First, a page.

The gray squirrel sits innocently on the deck railing. His tail is erect like an antenna searching for danger. The suet feeder sways gently behind him and is a sure sign that he has been up to no good. I linger at the window hoping to catch him in the act. Like a child contemplating mischief, he hops awkwardly back and forth tail twitching. He dives into a planter for a bit perhaps hoping I will lose interest. Eventually, he leaves the deck in a jerky gallop. I hope he is headed for his treetop home but lose sight of him in the dry leaves.
Squirrel sightings are a common occurrence in our yard. Tall maples provide ample habitat for our furry neighbors. I often watch them chase each other in the bare winter limbs. My neck straining to catch their arial ballet and derring-do. Feathery tails flow like flags adding ballast and beauty to their acrobatics. Often their daring leaps catch my breath. Yet in all my years of watching, I never once saw one fall. Occasionally a squirrel will miss its mark but in some midair jujitsu it always finds another branch. I wonder if there is a purpose to these wild chases. Perhaps it is just the joy of being high above the dangers that lurk below.
I suppose we humans experience the same dichotomy in our different surroundings. We each have places that evoke nervousness and fear. Places that make us wary and unsure with muscles twitching like the squirrel’s tail. Likewise, we find ease and comfort in familiar places. Venues where we soar with the same surety and fearlessness as my leaping squirrels. Places where we forget ourselves and know only joy.
Lately though, I find some familiar places have morphed into worrisome spots where fear slips in. Locations where I once was relaxed and entertained, I now ponder plans of escape. Sitting in a theater, a concert hall, and occasionally in church I look for exits or spots to duck and cover. Sometimes I search the faces of strangers who seem troubled or sad and wonder. These thoughts seep in and catch me unawares. If I let them linger, they will cover me in a cloud of worry. I know fear will take over if I let it. It will turn me inward and blind me to any hope or possibility. Fear then becomes an evil dictator demanding my undivided attention and vigilance.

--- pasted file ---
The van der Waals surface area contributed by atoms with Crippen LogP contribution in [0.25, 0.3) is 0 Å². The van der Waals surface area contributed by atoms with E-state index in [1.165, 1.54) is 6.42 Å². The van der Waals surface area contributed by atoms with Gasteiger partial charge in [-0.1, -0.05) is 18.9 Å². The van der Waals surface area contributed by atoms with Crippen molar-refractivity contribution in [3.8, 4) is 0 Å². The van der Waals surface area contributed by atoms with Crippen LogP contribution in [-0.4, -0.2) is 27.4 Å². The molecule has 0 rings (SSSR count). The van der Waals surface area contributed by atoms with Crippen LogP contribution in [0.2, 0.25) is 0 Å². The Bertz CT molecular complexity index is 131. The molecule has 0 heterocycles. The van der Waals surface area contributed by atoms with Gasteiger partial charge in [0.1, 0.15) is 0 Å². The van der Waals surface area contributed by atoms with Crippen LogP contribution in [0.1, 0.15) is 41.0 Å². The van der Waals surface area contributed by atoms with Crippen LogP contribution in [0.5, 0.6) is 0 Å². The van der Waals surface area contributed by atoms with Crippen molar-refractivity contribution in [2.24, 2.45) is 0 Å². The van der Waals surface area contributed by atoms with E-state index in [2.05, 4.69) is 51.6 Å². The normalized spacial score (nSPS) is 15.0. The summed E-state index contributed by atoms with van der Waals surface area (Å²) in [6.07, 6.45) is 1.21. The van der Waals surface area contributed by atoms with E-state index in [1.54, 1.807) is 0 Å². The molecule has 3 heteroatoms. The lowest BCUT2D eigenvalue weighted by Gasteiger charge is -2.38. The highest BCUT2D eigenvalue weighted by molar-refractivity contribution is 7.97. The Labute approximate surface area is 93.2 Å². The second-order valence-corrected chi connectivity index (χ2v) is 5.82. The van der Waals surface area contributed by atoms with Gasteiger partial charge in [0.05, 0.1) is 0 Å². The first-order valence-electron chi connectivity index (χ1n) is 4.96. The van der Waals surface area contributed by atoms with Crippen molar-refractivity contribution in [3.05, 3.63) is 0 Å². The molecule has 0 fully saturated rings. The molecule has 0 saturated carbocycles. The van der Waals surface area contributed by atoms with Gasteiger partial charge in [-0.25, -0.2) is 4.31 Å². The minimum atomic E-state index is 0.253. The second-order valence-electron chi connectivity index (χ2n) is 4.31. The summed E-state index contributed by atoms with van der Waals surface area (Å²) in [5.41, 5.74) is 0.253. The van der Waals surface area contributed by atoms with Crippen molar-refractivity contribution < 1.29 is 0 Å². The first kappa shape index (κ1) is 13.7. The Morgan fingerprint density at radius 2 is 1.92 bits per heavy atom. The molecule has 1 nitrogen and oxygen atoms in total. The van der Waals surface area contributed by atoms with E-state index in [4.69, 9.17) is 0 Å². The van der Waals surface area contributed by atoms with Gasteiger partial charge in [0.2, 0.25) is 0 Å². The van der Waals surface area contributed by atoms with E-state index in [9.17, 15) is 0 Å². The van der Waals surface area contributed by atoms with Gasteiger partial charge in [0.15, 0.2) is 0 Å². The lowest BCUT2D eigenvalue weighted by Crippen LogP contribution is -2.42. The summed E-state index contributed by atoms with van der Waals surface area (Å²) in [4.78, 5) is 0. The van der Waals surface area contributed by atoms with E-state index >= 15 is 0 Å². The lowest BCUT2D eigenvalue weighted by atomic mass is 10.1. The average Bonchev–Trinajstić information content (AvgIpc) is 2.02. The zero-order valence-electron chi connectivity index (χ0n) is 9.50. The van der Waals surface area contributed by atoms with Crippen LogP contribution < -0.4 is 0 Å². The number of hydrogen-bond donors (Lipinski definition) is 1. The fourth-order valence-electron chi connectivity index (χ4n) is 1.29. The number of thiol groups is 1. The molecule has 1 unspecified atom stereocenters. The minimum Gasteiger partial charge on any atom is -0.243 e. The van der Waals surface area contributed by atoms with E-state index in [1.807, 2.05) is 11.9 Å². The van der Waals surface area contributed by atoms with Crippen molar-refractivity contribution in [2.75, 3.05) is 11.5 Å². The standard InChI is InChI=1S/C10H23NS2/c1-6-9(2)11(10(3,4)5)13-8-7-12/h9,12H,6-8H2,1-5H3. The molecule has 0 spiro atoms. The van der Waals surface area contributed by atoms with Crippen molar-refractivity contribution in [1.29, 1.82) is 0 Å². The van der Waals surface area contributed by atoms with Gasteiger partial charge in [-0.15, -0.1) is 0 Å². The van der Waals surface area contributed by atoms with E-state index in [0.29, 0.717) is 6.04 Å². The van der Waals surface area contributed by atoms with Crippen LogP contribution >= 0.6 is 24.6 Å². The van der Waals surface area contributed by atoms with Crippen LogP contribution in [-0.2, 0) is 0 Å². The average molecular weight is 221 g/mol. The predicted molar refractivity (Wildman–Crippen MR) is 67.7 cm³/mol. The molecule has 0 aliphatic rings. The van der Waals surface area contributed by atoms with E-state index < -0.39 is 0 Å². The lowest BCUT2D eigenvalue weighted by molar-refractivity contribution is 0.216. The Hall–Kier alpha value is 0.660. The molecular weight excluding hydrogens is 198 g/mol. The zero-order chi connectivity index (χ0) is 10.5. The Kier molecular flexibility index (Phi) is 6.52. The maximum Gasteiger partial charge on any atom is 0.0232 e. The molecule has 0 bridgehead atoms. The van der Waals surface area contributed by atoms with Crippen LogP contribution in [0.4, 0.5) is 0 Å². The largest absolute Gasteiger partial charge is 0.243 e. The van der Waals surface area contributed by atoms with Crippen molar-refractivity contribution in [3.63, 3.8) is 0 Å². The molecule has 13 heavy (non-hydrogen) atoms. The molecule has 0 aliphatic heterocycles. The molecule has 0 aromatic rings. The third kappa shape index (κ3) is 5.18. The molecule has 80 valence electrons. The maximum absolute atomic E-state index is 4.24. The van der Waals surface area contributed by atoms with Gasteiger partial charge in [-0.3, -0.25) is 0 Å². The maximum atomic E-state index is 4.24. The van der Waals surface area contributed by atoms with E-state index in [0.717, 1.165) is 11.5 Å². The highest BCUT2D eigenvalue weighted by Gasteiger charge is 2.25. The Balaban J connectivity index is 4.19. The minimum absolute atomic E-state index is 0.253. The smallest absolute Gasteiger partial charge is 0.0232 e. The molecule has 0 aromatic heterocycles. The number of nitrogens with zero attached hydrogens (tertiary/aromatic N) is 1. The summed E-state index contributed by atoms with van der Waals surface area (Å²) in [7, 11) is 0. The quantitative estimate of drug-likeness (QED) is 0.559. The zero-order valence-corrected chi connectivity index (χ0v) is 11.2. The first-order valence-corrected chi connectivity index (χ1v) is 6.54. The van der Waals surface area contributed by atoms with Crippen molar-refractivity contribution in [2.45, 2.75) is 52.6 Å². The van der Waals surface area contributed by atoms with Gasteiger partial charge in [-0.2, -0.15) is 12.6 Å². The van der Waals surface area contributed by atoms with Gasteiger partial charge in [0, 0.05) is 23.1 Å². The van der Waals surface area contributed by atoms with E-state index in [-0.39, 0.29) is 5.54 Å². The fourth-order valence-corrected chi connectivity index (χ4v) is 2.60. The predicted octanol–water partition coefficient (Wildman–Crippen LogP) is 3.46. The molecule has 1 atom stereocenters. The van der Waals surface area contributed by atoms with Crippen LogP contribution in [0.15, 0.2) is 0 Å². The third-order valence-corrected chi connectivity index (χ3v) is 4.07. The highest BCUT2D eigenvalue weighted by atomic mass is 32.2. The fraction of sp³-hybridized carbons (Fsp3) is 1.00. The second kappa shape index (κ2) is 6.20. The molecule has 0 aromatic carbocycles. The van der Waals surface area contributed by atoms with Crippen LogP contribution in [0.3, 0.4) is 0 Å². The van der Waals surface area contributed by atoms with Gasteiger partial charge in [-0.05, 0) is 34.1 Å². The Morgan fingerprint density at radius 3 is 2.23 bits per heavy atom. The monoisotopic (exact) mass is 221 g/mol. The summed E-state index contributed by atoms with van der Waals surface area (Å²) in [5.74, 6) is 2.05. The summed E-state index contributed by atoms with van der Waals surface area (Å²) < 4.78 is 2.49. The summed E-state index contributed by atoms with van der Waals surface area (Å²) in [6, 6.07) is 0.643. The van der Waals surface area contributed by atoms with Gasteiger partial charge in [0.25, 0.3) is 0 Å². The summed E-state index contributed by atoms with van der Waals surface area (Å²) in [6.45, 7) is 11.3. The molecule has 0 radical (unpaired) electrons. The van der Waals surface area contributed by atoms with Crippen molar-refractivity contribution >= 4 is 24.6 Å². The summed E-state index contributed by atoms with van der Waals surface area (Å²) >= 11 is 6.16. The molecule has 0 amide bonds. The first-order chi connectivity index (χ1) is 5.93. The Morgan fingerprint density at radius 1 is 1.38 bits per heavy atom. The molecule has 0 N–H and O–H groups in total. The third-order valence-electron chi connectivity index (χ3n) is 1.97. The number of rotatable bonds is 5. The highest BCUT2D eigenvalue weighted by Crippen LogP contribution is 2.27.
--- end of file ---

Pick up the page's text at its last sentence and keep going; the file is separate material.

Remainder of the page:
I recall a conversation I once had with my grandson about fear. We were sipping hot chocolate when he announced suddenly, “You know, Nonie, I’m afraid of heights.” I scoffed almost choking on my hot chocolate. I remembered how he terrified me this past summer climbing a tree in his backyard. He climbed higher than I thought he should, but he never once glanced down in fear. He focused only on finding the next branch with nimble confidence. Remembering his feat, I rebutted his statement by saying, “That is NOT true. You are the best tree climber I know! I even have a picture of you in the top of the tree.” He then went on to clarify “Oh I’m only scared when I don’t have anything to hold on to.”
Remembering his eight year old wisdom, I wondered if I am sometimes fearful because I believe there nothing “to hold on to.” My answer arrived in a dream.
It was late afternoon, I was in my front yard preparing to do some chore in the hedges by our front porch. I had just lugged a large bucket and bent down weary, hungry, and ready to call it a day. Suddenly, the front door opened and my husband John stood on the porch. I was surprised to see him home early. He looked relaxed and summer handsome in his khaki’s and crisp white shirt. He raised his arm in sort of a sweeping gesture towards the shrubs and said, “I’ve got this, Cathy.” Relief and gratitude washed over me in that moment. I felt taken care of and deeply loved.
When I retold the dream to John the next morning, I tearfully realized that God often comes to us in our dreams and in the voices of those we love. I was being told that God does indeed “have this.” I am not alone, and I do not need to be afraid. This was my answer. Like Dorothy in the Wizard of Oz, I only needed someone to point to the ruby slippers already on my feet. My dream reminded me that I do have “something to hold on to.” It is my faith in God’s constant presence and unshakeable love. There is nothing to fear, and there is hope to be found in such a remarkable love. ~c.hause